March 25


I dropped in on an interesting discussion on Facebook yesterday (which is in itself unusual since I’m not on there a lot these days).

It wasn’t even about business, per se, but the topic of how the Internet has “ruined” the High Street came up.


This is simply not the case.

The Internet itself is neutral. It’s nothing more than a massively complicated network of computers and its effects on society, for good or ill, depend on the people who use it and how they behave.

Now, here’s what has happened, I’ll not deny: the Internet has made it easy for people to buy pretty much anything online more cheaply than they can get it locally.

But that’s a problem only if you’re trying to compete on price. 

If you’re not, then it’s just one more variable to take into account when you’re working on your business.

A few things to consider:

  1. If ONE business anywhere can thrive in the face of stiff online low-price sellers and out-of-town discount stores, then it shows it’s possible. It’s not necessarily true to say if you model the successful businesses you’ll be successful yourself (although that’s a good place to start), but it shows it’s possible. Your job is to find out how to do it (we'll help you with that — it's what we do).
  2. Someone in your local area is the highest-price seller in your market. If that’s not you, then it’s someone else. My question is this: if it’s not you, why is it not you? Clearly selling at a higher price is possible, because someone else is doing it. Are you committing the sin of denying reality by telling yourself you “can’t” raise your prices when someone else is already selling at a higher price than you.
  3. Here’s what doesn’t work: pissing and moaning about it in a fun of learned helplessness, not taking action, and waiting for government or Someone to Do Something. If you do this, then you deserve to go out of business. You’re reaping what you’ve sowed, and are entitled to nothing more or less.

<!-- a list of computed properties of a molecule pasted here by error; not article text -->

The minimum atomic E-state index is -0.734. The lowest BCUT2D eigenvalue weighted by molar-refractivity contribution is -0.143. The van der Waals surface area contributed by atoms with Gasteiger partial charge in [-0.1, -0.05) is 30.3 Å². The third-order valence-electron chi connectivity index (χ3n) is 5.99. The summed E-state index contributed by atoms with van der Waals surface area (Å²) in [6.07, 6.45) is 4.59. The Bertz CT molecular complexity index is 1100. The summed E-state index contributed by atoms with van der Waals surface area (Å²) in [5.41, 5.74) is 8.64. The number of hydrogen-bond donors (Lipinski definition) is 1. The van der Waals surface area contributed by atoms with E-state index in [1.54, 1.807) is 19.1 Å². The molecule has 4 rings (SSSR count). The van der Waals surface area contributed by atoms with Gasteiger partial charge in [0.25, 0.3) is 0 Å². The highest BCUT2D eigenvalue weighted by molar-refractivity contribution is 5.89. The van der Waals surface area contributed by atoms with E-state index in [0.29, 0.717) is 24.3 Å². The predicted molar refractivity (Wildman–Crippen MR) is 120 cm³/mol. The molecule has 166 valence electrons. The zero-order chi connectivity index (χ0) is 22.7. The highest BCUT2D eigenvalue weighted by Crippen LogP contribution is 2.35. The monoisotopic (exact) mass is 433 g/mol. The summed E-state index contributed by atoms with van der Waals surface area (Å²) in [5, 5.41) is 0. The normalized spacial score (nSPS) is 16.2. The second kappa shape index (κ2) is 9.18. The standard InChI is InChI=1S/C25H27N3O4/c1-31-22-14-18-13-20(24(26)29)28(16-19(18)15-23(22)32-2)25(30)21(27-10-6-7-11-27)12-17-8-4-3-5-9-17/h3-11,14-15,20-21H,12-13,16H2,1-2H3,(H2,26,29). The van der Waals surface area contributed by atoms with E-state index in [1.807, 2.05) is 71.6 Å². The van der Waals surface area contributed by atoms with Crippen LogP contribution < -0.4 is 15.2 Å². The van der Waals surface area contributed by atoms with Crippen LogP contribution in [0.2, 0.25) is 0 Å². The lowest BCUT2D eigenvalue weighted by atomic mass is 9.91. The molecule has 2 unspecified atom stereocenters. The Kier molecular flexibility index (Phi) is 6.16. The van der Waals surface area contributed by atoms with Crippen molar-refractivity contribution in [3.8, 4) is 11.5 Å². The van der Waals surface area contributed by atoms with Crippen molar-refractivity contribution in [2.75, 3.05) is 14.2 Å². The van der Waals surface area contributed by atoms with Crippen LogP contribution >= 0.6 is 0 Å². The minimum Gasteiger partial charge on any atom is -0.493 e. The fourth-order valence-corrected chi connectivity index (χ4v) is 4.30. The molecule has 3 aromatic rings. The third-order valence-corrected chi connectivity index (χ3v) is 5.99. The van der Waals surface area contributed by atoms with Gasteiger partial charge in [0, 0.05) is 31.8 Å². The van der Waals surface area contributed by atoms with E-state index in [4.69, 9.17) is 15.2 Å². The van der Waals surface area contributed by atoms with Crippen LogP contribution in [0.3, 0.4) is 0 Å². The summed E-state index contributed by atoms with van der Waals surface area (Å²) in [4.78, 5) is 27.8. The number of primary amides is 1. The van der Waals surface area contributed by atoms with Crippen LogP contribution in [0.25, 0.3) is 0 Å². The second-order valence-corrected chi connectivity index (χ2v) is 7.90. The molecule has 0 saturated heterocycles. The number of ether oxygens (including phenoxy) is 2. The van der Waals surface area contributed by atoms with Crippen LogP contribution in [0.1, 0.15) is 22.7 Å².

The answer?

Not the specifics, at any rate (because in the same way a doctor has to examine you before diagnosing a malady and prescribing a treatment, we have to poke the soft underbelly of your business with a pointy stick to see what make it tick). 

And I do know where you should start and the direction you should take in the beginning. What happens after that depends on what you find and how the bazillion different moving parts move and respond.

FACT: low online prices kill local businesses only when those local businesses are too lazy, stupid, or wilfully helpless to invest time, money, and energy to pick a battle they can win.

Much as you think this is unfair — having to work to make your business a success — and perhaps think government should use a big stick somehow to level the playing field with higher taxes for online retailers, it’s a fact you’re going to have to roll your sleeves up and delve deep into the bowels of your business.

You can’t change the facts: if you want things to change, you have to change things, first.

Ultimately there will be two groups: businesses which adapt and overcome; and businesses which do nothing more than fight an unwindable fight and vanish without trace.

You can’t change this.

But you can pick which group you’re in.

Join us for Ground Zero and we’ll share with you everything you need to know to be among the last ones standing.

Click here for Ground Zero details.


P.S. If you still doubt me, I invite you to consider Wigtown in Scotland.

You know how Amazon has “destroyed” the local book shop?


… it hasn’t.

Or if it has, it’s because those local book shops have tried to fight a battle of Amazon’s choosing.

Hell, even in my own small town of Clonakilty there are TWO thriving book stores on the main street.

Anyway… back to Wigtown…

Their blurb:

Wigtown was officially designated as Scotland’s National Book Town in 1998 and is now home to a wide range of book-related businesses. A book lovers haven – and with over quarter of a million books to choose from, old and new … it is impossible to escape empty-handed.

As a result people flock to Wigtown to engage in all things literary and bookish, the low prices and convenience of Amazon et al notwithstanding.

How’s this for a premium-priced offering: you can pay, yes fucking pay to spend a time working in one of the local shops as a book seller. 

Just think about that for a moment, and then trot out the old “low online prices kill local businesses” bullshit.

And then take action and get on the list for Ground Zero.

Because if a small town in Scotland can comprehensively whup Amazon’s arse, there’s no reason you can’t do the same to your competitors.

Where to start?

At Ground Zero.

Click here for Ground Zero details.


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